In short: The statement "Property $P$ holds for a general hyperplane/line/etc" should mean that property $P$ holds for "almost every" hyperplane, line, etc. Now the cruicial point here is how to formalize the notion of almost every hyperplane - you have to model all hyperplanes: In other words, give them the structure of, say, a variety. Then you can say that some statement holds for almost every hyperplane if the property holds for a Zariski-dense open (Edit 05/08) subspace of the hyperplanes (in this model).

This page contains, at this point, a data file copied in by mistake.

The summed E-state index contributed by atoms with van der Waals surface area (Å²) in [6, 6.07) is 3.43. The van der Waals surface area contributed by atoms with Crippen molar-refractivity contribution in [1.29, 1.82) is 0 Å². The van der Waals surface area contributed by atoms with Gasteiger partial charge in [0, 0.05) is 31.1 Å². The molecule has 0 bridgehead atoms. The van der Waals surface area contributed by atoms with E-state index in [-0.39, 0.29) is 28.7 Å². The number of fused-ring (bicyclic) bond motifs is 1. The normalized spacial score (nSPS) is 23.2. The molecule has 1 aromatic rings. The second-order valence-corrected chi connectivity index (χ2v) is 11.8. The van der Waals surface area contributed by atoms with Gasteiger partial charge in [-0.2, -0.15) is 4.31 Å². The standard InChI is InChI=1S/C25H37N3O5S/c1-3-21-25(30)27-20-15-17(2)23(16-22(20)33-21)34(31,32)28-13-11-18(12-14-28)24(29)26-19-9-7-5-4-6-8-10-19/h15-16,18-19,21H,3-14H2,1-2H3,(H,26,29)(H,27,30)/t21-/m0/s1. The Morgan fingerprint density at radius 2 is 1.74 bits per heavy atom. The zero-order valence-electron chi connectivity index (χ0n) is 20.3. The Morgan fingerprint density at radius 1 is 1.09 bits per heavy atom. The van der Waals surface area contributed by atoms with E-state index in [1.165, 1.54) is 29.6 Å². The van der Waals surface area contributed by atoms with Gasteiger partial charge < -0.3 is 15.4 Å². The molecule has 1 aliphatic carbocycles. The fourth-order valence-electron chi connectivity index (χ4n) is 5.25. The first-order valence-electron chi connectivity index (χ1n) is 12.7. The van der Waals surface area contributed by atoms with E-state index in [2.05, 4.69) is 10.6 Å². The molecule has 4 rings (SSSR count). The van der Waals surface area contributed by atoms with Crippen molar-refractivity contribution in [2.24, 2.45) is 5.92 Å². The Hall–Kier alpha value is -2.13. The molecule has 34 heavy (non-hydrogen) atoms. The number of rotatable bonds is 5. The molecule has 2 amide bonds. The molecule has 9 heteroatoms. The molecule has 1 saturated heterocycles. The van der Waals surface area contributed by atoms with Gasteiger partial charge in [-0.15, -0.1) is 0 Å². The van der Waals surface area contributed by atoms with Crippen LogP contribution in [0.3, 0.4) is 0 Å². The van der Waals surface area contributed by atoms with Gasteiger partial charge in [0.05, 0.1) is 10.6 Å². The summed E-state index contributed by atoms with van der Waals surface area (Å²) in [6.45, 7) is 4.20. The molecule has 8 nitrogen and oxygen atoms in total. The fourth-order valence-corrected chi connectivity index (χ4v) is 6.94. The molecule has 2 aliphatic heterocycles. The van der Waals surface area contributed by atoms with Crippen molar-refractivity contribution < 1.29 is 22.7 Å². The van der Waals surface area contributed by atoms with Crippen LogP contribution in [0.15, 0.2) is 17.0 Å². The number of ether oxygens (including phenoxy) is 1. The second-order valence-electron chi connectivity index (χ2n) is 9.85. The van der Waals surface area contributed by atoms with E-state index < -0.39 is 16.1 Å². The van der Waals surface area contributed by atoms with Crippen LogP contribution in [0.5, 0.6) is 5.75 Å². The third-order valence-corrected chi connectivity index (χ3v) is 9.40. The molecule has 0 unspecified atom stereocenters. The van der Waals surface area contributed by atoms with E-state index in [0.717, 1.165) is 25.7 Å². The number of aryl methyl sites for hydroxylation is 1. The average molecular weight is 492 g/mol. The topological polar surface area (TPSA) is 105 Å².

As Francesco already pointed out, this is exactly what the Grassmannian does for the linear subspaces of a vectorspace. It can be modelled as a projective variety via the Plücker embedding and then, it makes sense to say that some property holds for "almost every linear $n$-dimensional subspace".
Now this might help understand S. Carnahan's comment: The Hilbert Scheme is a construction that can serve as such a model for all closed subvarieties of a variety, hence allowing you to speak of a general hypersurface of degree $d$, for instance.